IDTechEx analyzes the future of drone delivery
BOSTON, February 17, 2022 /PRNewswire/ — In 2021, more than 100 employees of Amazon Prime Air, Amazon’s drone delivery program, were reported to have lost their jobs and dozens of other roles were being transferred to other projects. This was not exciting news and made some people think about the feasibility of drone delivery in the near future.
In late 2021, Amazon confirmed reports outlining layoffs at Amazon Prime Air, but they claimed the layoffs were due to “the reorganization of a small team within the larger Prime Air organization to allow Amazon to best align with customer and business needs. And in their statement, they said they were trying to find other roles in the fields for affected employees. However, unsurprisingly, Amazon was reluctant to give an exact figure for the number of layoffs.
With a promising start, Amazon announced its drone delivery service program in December 2013 and predicts that the service could be ready within five years by 2018. But so far, they haven’t really launched the service to the public yet. However, some recent reports indicate that Prime Air is planning a soft launch in Q3 2022. Why is it taking so long for Amazon to launch drone delivery? What could the future of drone delivery look like? Analysis of the new IDTechEx report, “Mobile Robotics in Logistics, Warehousing and Delivery 2022-2042”, gives us the answers.
The report reveals that regulation is now one of the biggest challenges in the market. Regulations and legislation for drone delivery are not yet established. In most countries or regions, there are no specific regulations for autonomous delivery drones. However, general regulations for all drones generally do not allow them to fly when out of visual line of sight. This means that during delivery, someone has to monitor the flight in the field, making it impossible to scale and commercialize much of the drone delivery business. Some countries, like Iceland, have more permissive regulations. But this is because most parts of the country are not densely populated and hence there are less business opportunities in these countries.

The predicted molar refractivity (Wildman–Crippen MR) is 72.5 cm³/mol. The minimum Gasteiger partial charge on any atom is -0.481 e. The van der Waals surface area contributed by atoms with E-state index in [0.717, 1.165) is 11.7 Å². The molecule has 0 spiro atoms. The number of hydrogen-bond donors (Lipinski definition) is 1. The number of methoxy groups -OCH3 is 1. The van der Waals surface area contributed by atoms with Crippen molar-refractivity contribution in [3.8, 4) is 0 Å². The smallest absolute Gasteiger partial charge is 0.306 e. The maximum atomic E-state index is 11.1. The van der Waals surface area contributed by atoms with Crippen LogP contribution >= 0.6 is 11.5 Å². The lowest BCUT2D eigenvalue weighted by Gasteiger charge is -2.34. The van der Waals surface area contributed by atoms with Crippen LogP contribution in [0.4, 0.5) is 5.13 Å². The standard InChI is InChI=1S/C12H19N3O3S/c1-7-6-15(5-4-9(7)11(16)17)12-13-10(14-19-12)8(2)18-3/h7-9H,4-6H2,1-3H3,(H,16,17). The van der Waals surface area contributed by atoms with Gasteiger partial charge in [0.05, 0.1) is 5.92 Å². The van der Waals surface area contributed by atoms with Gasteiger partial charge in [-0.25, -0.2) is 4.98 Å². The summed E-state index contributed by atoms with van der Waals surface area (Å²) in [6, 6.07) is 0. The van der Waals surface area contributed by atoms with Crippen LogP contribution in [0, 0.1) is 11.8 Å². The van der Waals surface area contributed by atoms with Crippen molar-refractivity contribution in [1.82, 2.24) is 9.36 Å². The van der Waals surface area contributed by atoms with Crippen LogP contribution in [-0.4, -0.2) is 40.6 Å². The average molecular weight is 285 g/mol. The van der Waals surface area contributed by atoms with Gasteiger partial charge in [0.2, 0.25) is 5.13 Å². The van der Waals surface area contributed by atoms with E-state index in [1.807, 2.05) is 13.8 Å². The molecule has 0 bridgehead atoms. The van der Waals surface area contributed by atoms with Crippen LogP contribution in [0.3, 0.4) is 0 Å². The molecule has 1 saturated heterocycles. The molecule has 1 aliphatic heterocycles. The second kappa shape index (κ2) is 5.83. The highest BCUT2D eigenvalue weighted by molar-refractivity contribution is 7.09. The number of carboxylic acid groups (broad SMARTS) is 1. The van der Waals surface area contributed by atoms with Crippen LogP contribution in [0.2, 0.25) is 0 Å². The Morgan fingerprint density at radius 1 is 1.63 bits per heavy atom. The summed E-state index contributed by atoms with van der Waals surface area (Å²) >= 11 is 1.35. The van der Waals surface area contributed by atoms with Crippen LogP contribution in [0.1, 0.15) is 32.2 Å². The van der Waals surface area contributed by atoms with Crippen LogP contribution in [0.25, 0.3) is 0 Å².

Drone delivery operations are strictly controlled by the authorities as some major risks of using delivery drones cannot yet be handled well. Safety is always a primary concern. Since drones are operated at a certain level of height, any component failure, mid-air collision, battery disruption, or loss of communication could potentially cause the drones to fall to the ground, causing serious damage to persons or property. . Thus, drones, especially autonomous drones, generally need to have redundant designs. Another big concern is privacy leakage. In order to land precisely on the ground and avoid obstacles, cameras and other scanning sensors are often implemented on autonomous drones. This will inevitably collect unauthorized privacy data. If handled improperly, the data may lead to privacy leakage issues. Also, once civilian aircraft, such as drones and air taxis, are deployed again, air traffic conditions will be very different, likely congested, and regulations will be needed to control traffic.
Despite the current challenges, the future drone delivery market is still very promising, as drones can enable fast and relatively cost-effective deliveries, especially in suburban, rural and mountainous areas. Now, some countries and regions have approved semi-commercial drone test or delivery operations and announced the drone deregulation plans. For example, the Federal Aviation Administration (FAA) has published proposed airworthiness criteria for the certification of 10 different unmanned aircraft systems, seven of which are used for healthcare, retail or food delivery, allowing drones to be operated in US restricted areas.
In the “Mobile Robotics in Logistics, Warehousing and Delivery 2022-2042” report, IDTechEx predicts that the drone delivery market will grow at a healthy pace in the short term, but the real market take-off could occur after this decade. This report also includes drone technology analysis, comprehensive comparison between drone and robotic delivery, latest regulatory updates, profiles of major market players and more. Readers can also find technology and market analyzes for other mobile robots used in logistics, such as AGVs, AMRs, mobile picking robots, self-driving trucks, and last-mile delivery robots. For more information and sample pages, please contact [email protected].
IDTechEx guides your strategic business decisions through its research, subscription and advisory products, helping you take advantage of emerging technologies. for more information contact [email protected] or visit www.IDTechEx.com.
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